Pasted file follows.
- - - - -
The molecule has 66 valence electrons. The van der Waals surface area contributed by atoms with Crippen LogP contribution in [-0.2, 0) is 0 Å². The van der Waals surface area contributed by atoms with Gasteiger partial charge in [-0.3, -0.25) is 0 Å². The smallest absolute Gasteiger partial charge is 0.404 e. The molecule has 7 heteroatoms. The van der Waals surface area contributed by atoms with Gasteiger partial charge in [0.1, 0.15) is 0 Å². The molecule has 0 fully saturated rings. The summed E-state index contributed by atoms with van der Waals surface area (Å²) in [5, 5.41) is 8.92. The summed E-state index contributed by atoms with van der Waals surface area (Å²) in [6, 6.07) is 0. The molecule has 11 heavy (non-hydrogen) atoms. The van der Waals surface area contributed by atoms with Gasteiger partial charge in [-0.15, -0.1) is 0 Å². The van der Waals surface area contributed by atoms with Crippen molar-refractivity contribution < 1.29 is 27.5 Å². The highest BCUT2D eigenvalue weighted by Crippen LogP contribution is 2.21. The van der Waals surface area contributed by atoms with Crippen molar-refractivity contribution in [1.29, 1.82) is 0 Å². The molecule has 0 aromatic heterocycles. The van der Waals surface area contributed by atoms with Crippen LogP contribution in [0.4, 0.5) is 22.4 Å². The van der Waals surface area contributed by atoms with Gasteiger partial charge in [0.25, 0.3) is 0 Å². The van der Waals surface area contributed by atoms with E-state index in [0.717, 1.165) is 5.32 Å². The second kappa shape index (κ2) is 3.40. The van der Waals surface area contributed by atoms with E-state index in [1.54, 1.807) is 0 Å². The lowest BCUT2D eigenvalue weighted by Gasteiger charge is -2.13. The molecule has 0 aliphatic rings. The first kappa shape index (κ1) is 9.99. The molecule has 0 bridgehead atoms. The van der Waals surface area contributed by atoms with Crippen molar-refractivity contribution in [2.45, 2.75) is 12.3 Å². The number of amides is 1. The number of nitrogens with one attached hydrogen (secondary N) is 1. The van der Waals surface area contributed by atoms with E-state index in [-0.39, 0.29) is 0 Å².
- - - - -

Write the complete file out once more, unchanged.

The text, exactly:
The molecule has 66 valence electrons. The van der Waals surface area contributed by atoms with Crippen LogP contribution in [-0.2, 0) is 0 Å². The van der Waals surface area contributed by atoms with Gasteiger partial charge in [-0.3, -0.25) is 0 Å². The smallest absolute Gasteiger partial charge is 0.404 e. The molecule has 7 heteroatoms. The van der Waals surface area contributed by atoms with Gasteiger partial charge in [0.1, 0.15) is 0 Å². The molecule has 0 fully saturated rings. The summed E-state index contributed by atoms with van der Waals surface area (Å²) in [5, 5.41) is 8.92. The summed E-state index contributed by atoms with van der Waals surface area (Å²) in [6, 6.07) is 0. The molecule has 11 heavy (non-hydrogen) atoms. The van der Waals surface area contributed by atoms with Gasteiger partial charge in [-0.15, -0.1) is 0 Å². The van der Waals surface area contributed by atoms with Crippen molar-refractivity contribution < 1.29 is 27.5 Å². The highest BCUT2D eigenvalue weighted by Crippen LogP contribution is 2.21. The van der Waals surface area contributed by atoms with Crippen molar-refractivity contribution in [1.29, 1.82) is 0 Å². The molecule has 0 aromatic heterocycles. The van der Waals surface area contributed by atoms with Crippen LogP contribution in [0.4, 0.5) is 22.4 Å². The van der Waals surface area contributed by atoms with Gasteiger partial charge in [0.25, 0.3) is 0 Å². The van der Waals surface area contributed by atoms with E-state index in [0.717, 1.165) is 5.32 Å². The second kappa shape index (κ2) is 3.40. The van der Waals surface area contributed by atoms with E-state index in [1.54, 1.807) is 0 Å². The lowest BCUT2D eigenvalue weighted by Gasteiger charge is -2.13. The molecule has 0 aliphatic rings. The first kappa shape index (κ1) is 9.99. The molecule has 0 bridgehead atoms. The van der Waals surface area contributed by atoms with Crippen molar-refractivity contribution in [2.45, 2.75) is 12.3 Å². The number of amides is 1. The number of nitrogens with one attached hydrogen (secondary N) is 1. The van der Waals surface area contributed by atoms with E-state index in [-0.39, 0.29) is 0 Å².